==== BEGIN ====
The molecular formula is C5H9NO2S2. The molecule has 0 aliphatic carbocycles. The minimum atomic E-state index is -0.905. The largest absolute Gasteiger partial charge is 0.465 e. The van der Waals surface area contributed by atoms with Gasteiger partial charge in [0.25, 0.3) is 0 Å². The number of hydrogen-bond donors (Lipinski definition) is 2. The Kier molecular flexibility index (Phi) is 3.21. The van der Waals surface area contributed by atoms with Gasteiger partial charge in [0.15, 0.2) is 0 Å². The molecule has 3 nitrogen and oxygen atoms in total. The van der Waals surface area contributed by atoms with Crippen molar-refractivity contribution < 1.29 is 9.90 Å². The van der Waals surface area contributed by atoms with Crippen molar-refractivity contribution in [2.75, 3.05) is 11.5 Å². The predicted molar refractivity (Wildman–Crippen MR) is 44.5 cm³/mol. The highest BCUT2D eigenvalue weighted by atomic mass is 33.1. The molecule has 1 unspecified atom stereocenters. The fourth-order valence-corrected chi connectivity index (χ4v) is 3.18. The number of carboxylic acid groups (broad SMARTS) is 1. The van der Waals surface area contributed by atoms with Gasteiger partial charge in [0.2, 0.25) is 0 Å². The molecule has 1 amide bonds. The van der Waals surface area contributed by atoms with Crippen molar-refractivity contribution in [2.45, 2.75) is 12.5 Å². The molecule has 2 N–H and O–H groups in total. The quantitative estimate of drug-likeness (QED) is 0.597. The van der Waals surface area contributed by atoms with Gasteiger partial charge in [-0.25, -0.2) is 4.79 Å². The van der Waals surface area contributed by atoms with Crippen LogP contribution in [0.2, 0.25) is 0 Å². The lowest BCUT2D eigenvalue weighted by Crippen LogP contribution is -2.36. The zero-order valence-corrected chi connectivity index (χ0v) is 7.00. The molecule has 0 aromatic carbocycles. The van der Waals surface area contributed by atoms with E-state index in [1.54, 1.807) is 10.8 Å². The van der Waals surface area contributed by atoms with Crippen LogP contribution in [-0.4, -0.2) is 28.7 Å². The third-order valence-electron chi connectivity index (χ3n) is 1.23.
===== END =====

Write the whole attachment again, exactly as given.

The molecular formula is C5H9NO2S2. The molecule has 0 aliphatic carbocycles. The minimum atomic E-state index is -0.905. The largest absolute Gasteiger partial charge is 0.465 e. The van der Waals surface area contributed by atoms with Gasteiger partial charge in [0.25, 0.3) is 0 Å². The number of hydrogen-bond donors (Lipinski definition) is 2. The Kier molecular flexibility index (Phi) is 3.21. The van der Waals surface area contributed by atoms with Gasteiger partial charge in [0.15, 0.2) is 0 Å². The molecule has 3 nitrogen and oxygen atoms in total. The van der Waals surface area contributed by atoms with Crippen molar-refractivity contribution < 1.29 is 9.90 Å². The van der Waals surface area contributed by atoms with Crippen molar-refractivity contribution in [2.75, 3.05) is 11.5 Å². The predicted molar refractivity (Wildman–Crippen MR) is 44.5 cm³/mol. The highest BCUT2D eigenvalue weighted by atomic mass is 33.1. The molecule has 1 unspecified atom stereocenters. The fourth-order valence-corrected chi connectivity index (χ4v) is 3.18. The number of carboxylic acid groups (broad SMARTS) is 1. The van der Waals surface area contributed by atoms with Gasteiger partial charge in [0.2, 0.25) is 0 Å². The molecule has 1 amide bonds. The van der Waals surface area contributed by atoms with Crippen molar-refractivity contribution in [2.45, 2.75) is 12.5 Å². The molecule has 2 N–H and O–H groups in total. The quantitative estimate of drug-likeness (QED) is 0.597. The van der Waals surface area contributed by atoms with Gasteiger partial charge in [-0.25, -0.2) is 4.79 Å². The van der Waals surface area contributed by atoms with Crippen LogP contribution in [0.2, 0.25) is 0 Å². The lowest BCUT2D eigenvalue weighted by Crippen LogP contribution is -2.36. The zero-order valence-corrected chi connectivity index (χ0v) is 7.00. The molecule has 0 aromatic carbocycles. The van der Waals surface area contributed by atoms with E-state index in [1.54, 1.807) is 10.8 Å². The van der Waals surface area contributed by atoms with Crippen LogP contribution in [-0.4, -0.2) is 28.7 Å². The third-order valence-electron chi connectivity index (χ3n) is 1.23.